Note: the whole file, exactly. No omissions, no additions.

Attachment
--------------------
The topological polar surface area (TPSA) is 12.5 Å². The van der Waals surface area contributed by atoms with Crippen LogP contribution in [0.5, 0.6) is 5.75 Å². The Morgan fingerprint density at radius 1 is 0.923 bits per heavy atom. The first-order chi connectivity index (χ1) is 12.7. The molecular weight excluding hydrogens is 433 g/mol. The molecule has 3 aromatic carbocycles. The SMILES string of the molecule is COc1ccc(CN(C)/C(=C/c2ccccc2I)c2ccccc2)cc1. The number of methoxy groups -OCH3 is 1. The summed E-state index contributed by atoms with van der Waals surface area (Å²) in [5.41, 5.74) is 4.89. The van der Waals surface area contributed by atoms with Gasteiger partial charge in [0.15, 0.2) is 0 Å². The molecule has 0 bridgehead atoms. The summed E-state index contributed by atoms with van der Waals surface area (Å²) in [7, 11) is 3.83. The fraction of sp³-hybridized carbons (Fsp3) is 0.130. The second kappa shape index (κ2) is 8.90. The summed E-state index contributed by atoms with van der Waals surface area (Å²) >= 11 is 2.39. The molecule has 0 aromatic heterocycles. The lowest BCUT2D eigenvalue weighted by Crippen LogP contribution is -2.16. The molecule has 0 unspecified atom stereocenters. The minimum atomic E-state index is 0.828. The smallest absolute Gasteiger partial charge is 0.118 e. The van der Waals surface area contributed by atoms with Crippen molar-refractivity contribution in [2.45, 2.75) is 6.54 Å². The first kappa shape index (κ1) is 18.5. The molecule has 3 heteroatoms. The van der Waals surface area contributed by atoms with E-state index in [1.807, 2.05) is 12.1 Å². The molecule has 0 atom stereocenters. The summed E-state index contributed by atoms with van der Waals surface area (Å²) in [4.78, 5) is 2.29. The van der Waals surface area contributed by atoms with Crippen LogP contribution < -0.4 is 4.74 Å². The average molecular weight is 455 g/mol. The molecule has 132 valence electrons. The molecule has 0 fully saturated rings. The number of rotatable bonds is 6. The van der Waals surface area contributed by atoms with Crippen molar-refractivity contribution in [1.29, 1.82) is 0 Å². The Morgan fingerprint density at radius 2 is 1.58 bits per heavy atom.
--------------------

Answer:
The topological polar surface area (TPSA) is 12.5 Å². The van der Waals surface area contributed by atoms with Crippen LogP contribution in [0.5, 0.6) is 5.75 Å². The Morgan fingerprint density at radius 1 is 0.923 bits per heavy atom. The first-order chi connectivity index (χ1) is 12.7. The molecular weight excluding hydrogens is 433 g/mol. The molecule has 3 aromatic carbocycles. The SMILES string of the molecule is COc1ccc(CN(C)/C(=C/c2ccccc2I)c2ccccc2)cc1. The number of methoxy groups -OCH3 is 1. The summed E-state index contributed by atoms with van der Waals surface area (Å²) in [5.41, 5.74) is 4.89. The van der Waals surface area contributed by atoms with Gasteiger partial charge in [0.15, 0.2) is 0 Å². The molecule has 0 bridgehead atoms. The summed E-state index contributed by atoms with van der Waals surface area (Å²) in [7, 11) is 3.83. The fraction of sp³-hybridized carbons (Fsp3) is 0.130. The second kappa shape index (κ2) is 8.90. The summed E-state index contributed by atoms with van der Waals surface area (Å²) >= 11 is 2.39. The molecule has 0 aromatic heterocycles. The lowest BCUT2D eigenvalue weighted by Crippen LogP contribution is -2.16. The molecule has 0 unspecified atom stereocenters. The minimum atomic E-state index is 0.828. The smallest absolute Gasteiger partial charge is 0.118 e. The van der Waals surface area contributed by atoms with Crippen molar-refractivity contribution in [2.45, 2.75) is 6.54 Å². The first kappa shape index (κ1) is 18.5. The molecule has 3 heteroatoms. The van der Waals surface area contributed by atoms with E-state index in [1.807, 2.05) is 12.1 Å². The molecule has 0 atom stereocenters. The summed E-state index contributed by atoms with van der Waals surface area (Å²) in [4.78, 5) is 2.29. The van der Waals surface area contributed by atoms with Crippen LogP contribution < -0.4 is 4.74 Å². The average molecular weight is 455 g/mol. The molecule has 132 valence electrons. The molecule has 0 fully saturated rings. The number of rotatable bonds is 6. The van der Waals surface area contributed by atoms with Crippen molar-refractivity contribution in [1.29, 1.82) is 0 Å². The Morgan fingerprint density at radius 2 is 1.58 bits per heavy atom.